Expert Point of View: Debu Tripathy, MD


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Debu Tripathy, MD

Debu Tripathy, MD, Professor of Medicine, Co-Leader of the Women’s Cancer Program, and the Priscilla and Art Ulene Chair in Women’s Cancer at the University of Southern California Norris Cancer Center, Los Angeles, commented on the APT study for The ASCO Post.

“In treating early-stage HER2-positive breast cancer, we know that chemotherapy plus trastuzumab [Herceptin] lowers the risk of recurrence. But when the risk itself is very low for small node-negative tumors, the question is, at what point is it not worth it, because there are side effects,” he said.

Dr. Tripathy noted that most trastuzumab trials included tumors less than 1 or 2 cm, “so we don’t know much about the benefit of treatment in those situations.” Even studies attempting to estimate benefit are not felt to be very accurate, he said.

Absence of Doxorubicin

Since this is a small population of patients who have a favorable outcome, and since accruing HER2-positive patients to a placebo arm would be impossible, a properly powered randomized trial was out of the question. Instead, Dr. Winer and his team designed a single-arm study to define outcomes in a uniformly treated patient cohort, without a comparator but with an appreciation of the expected rate of events in such a population. The weekly paclitaxel was standard treatment, but the omission of doxorubicin was not.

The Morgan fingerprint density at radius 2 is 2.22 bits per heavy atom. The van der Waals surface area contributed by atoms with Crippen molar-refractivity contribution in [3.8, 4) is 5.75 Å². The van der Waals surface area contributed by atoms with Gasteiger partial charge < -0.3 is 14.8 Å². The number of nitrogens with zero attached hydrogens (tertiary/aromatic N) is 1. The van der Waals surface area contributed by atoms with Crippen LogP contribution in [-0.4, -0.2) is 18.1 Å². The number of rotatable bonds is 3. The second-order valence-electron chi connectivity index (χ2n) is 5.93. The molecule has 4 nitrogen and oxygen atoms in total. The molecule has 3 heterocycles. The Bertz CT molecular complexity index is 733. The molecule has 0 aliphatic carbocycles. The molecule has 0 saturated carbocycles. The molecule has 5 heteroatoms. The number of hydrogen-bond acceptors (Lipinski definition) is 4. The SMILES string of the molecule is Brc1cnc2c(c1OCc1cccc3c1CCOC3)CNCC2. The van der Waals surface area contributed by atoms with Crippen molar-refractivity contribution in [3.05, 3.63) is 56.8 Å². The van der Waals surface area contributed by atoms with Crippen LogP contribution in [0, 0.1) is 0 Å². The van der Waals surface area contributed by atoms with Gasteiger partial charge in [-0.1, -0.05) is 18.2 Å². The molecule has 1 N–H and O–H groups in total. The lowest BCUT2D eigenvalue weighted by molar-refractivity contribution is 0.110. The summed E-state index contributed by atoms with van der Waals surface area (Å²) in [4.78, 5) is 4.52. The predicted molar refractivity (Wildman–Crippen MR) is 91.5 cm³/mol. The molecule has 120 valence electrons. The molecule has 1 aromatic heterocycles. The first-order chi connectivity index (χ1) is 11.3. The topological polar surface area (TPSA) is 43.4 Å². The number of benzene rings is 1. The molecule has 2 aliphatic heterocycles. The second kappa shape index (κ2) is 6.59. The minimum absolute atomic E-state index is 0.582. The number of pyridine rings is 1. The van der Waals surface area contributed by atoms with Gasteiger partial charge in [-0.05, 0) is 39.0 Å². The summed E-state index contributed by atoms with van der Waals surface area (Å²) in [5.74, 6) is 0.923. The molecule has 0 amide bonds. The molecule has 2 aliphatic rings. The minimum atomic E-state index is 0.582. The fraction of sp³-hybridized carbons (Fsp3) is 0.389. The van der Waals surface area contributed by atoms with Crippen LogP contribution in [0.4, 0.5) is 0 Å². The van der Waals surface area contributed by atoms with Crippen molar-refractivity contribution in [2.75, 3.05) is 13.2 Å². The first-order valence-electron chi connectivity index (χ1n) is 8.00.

“Did the absence of doxorubicin affect outcomes? We don’t know, but the number of events is low enough that it really doesn’t matter. The outcomes surpassed their expectations,” Dr. Tripathy ponted out, concluding that the research points to “a treatment option—a ‘niche regimen’—for these smaller tumors.” ■

Disclosure: Dr. Tripathy’s institution (University of Southern California) receives funding from Genentech/Roche for clinical research.


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